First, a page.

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Everything You Need to Know About Hauling Refrigerated Goods

Hauling refrigerated freight isn’t always as simple as picking up a load and dropping it off at its destination. In fact, there are a variety of challenges and roadblocks drivers may encounter or need to consider when hauling “reefer” freight. Hauling refrigerated goods can be quite challenging and are recommended for more experienced truck drivers, and often common in regional truck driving opportunities.

The following information are tips for reefer truck drivers to use when they’re out on the road to improve their safety and efficiency and create as little challenges as possible on your route.

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Tips for Refrigerated Goods Truck Drivers

Delivering refrigerated freight can have its challenges, but truck drivers that have agreed to deliver this kind of freight can set themselves up for success by following these simple tips:

1. Plan your routes ahead of time.

Long-distance shipments can be difficult when hauling refrigerated freight. Reefer truck drivers should always avoid going off route and plan trips ahead of time to make sure they are on time for deliveries.

It’s also important to remember that longer trips lead to a higher chance of freight spoiling, thus why refrigerated good hauls are kept regionally for the most part, but there is a chance that you could have to deliver these refrigerated hauls OTR.

2. Monitor your trailer’s temperature.

Companies shipping perishable goods for public consumption are required to maintain specific temperature conditions for cold consumable goods. Check your trailer’s temperature throughout your trip to make sure it stays at the right temperature.

It is a good idea to look at your trailer temperature every couple of hours. Drivers should try to make it a habit to check the temperature every time they take a break or get out of their truck.

3. Monitor weather conditions in your route.

Although refrigerated trailers are designed to maintain the internal temperature of their trailer, it’s important to remember that the temperature and weather outside the trailer can still impact the internal temperature. Truck drivers may need to adjust their refrigerated trailer temperature slightly to compensate for different weather conditions.

If the weather is extremely hot, truck drivers may want to consider turning their trailer temperature down a bit lower to compensate for the impact the heat on the exterior of the refrigerated trailer. On the opposite spectrum, truck drivers may need to increase the interior temperature of their refrigerated trailer if the outside temperature is extremely cold or below zero.

4. Always make sure your trailer’s temperate is set properly.

There is nothing worse than arriving for a delivery and realizing that your reefer trailer was not turned on or was set to the wrong temperature.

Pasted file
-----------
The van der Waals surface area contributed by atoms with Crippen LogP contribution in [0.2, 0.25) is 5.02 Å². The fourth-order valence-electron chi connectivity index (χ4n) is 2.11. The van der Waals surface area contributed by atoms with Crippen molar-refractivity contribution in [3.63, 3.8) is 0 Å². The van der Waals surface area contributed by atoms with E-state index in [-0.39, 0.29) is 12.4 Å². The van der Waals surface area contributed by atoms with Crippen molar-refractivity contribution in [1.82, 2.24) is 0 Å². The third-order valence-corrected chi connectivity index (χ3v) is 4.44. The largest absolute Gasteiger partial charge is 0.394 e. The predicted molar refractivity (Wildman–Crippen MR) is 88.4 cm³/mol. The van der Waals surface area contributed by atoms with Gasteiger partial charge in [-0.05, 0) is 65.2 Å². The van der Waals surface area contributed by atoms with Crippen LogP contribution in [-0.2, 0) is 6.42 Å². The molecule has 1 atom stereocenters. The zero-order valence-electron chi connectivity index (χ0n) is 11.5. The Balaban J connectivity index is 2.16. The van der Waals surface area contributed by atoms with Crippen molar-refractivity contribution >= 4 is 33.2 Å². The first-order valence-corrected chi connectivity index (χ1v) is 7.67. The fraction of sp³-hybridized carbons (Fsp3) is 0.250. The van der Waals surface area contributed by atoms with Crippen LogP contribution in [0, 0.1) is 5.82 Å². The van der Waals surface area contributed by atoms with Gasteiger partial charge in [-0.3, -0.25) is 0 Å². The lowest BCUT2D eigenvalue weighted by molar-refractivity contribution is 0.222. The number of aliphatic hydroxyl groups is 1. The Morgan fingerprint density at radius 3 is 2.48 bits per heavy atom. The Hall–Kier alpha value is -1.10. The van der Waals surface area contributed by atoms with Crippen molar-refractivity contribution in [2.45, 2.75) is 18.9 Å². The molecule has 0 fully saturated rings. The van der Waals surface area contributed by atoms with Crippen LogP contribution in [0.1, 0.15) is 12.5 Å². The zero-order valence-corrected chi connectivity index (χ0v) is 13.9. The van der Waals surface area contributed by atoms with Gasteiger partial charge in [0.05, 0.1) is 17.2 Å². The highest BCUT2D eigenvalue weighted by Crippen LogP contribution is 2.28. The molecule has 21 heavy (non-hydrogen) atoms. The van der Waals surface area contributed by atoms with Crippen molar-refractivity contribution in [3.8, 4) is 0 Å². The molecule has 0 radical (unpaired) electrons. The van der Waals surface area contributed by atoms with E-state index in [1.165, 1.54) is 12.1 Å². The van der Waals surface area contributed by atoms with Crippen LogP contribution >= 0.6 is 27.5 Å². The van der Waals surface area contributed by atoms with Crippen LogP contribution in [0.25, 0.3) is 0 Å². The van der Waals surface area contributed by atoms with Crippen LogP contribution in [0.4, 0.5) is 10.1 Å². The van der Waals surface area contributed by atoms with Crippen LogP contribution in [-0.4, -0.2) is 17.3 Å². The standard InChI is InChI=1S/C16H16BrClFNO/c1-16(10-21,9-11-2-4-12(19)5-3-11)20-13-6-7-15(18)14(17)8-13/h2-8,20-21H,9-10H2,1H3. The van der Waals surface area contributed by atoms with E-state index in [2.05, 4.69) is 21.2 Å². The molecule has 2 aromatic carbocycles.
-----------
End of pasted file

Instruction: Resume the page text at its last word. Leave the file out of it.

Always make sure to double check that your trailer is turned on and set at the proper temperature for the freight you are hauling during your pre-trip inspection.

5. Clean your trailer after every delivery.

Some refrigerated truck deliveries may include products like meat that can leave behind hazardous bacteria if not cleaned up properly. You can avoid contaminating your next load by sweeping and disinfecting your refrigerated semi-trailer after every delivery. Be sure to clean up any spills or wet spots and watch out for anything that may have been left behind (e.g. debris, nails, screws, wood pieces).

6. Follow standard loading guidelines for proper airflow.

Always make sure that the refrigerated freight has been safely packed in a way that allows for proper air flow throughout the trailer. This usually means leaving enough space on either side of the freight to ensure that air can travel between products and evenly distribute throughout the trailer. If you don’t leave enough space between trailer walls or between products, the temperature of your freight may not stay consistent, causing spoiling.

7. Ensure your gas tank is full before picking up your load.

Refrigerated trailers need to keep running to maintain the proper temperature. It’s important to keep in mind that every extra stop you make can impact the temperature of your trailer and the freight inside of it. Running low on gas can cause your trailer to lose power, affecting the temperature of your load. So, be sure to fuel up before you pick up your load to avoid stops and ensure you have enough fuel to get to your destination.

Are you interested in hauling refrigerated goods? WDS Enterprises can help get you a truck driving job in Michigan. Consider joining our team today! Find out how, call our recruiter now at 989-828-4900 or apply here. Your future in truck driving could start now!